Mixing white-knucklers (Headwind, 2001, etc.) with the occasional near-miss (Turbulence, 2002, etc.), Nance now takes up fighting the wildfires that yearly send up hundred of homes in flame.
Turbulence, in its attempt to fashion the first passenger airline mutiny in history, presented readers with a flight attendant from hell and the looniest pilot since Leslie Nielsen, and forced its story into outrageous inconsistencies. As if to avoid such bent plotting, Nance now abandons the high and the mighty, gets straightforward and down to earth—although massive hysteria and some really bad guys do arise. Living legend and womanizing Jeff Maze has for years flown for Jerry Stein’s fleet of DC-5B, 45-year-old air tankers out of West Yellowstone, planes that need a whole winter’s repair after the way they get beat up during firefighting season. But Misty Ryan, Jeff’s lover of 12 years, knows Jeff’s been acting strange. Jerry Stein has brought Clark Maxwell out of a four-year retirement as a fire-retardant dropper. Jerry’s in a panic because the government may shut him down and itself take over firefighting, while Clark worries that after 17 years of dropping retardant from these worn-out planes, fate—statistically—is hunting him down. So he’s back low-dropping slurry through hellish canyons of smoke plumes, superheated air, and exploding trees. Nance rises quickly into danger mode as Clark finds half of his flight panel inoperable and fuel gauges unreliable. Then accidents in the tanker fleet multiply. What’s causing these disasters—and what’s Jeff Maze got to do with it? And why does Jerry Stein squirm when Clark demands that he fly as copilot in Clark’s rusty Tanker 88?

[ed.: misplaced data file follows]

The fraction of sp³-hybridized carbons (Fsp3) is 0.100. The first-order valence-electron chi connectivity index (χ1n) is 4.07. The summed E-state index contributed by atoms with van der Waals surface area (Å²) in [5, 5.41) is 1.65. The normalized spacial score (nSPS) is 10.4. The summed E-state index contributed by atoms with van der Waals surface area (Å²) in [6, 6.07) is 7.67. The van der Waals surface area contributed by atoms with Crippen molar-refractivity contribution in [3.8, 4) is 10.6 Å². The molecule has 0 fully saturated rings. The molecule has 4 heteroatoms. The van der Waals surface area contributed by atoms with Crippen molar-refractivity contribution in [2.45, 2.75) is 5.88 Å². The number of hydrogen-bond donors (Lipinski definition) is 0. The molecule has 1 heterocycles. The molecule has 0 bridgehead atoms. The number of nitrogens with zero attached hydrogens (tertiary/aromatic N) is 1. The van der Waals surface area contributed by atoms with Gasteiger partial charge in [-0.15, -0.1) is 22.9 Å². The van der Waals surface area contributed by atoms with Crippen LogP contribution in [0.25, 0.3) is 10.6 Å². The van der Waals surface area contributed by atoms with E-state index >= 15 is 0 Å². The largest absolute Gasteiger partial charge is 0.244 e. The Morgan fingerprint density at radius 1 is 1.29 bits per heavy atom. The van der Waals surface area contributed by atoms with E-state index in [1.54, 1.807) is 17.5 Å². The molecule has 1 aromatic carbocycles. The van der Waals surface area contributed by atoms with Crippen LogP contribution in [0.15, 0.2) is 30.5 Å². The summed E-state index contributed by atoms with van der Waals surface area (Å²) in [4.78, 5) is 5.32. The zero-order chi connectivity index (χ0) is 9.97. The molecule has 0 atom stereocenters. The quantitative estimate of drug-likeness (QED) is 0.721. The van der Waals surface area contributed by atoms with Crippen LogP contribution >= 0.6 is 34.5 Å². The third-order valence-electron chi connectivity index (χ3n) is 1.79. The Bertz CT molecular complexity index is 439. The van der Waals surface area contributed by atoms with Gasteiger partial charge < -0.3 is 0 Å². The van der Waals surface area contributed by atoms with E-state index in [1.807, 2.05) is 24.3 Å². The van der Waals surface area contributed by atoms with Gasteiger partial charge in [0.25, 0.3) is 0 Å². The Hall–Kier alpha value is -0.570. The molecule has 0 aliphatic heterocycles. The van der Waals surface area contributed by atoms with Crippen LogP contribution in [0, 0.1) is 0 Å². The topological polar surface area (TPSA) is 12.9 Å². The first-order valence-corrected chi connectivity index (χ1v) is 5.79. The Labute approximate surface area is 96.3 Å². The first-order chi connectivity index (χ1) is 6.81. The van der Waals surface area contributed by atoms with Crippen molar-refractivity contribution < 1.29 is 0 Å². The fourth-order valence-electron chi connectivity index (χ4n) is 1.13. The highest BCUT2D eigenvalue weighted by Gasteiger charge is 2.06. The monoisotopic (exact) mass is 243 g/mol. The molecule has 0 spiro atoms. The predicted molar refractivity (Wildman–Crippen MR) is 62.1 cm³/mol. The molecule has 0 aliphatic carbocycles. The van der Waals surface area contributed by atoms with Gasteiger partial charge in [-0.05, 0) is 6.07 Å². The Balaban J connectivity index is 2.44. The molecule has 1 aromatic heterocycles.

Nance strives for no style like that of the early Richard Bach in Stranger to the Ground or of Ernest K. Gann in Fate Is the Hunter—in fact, the writing here at first feels hacked out and thriller-thin before it rises to blazing excitement.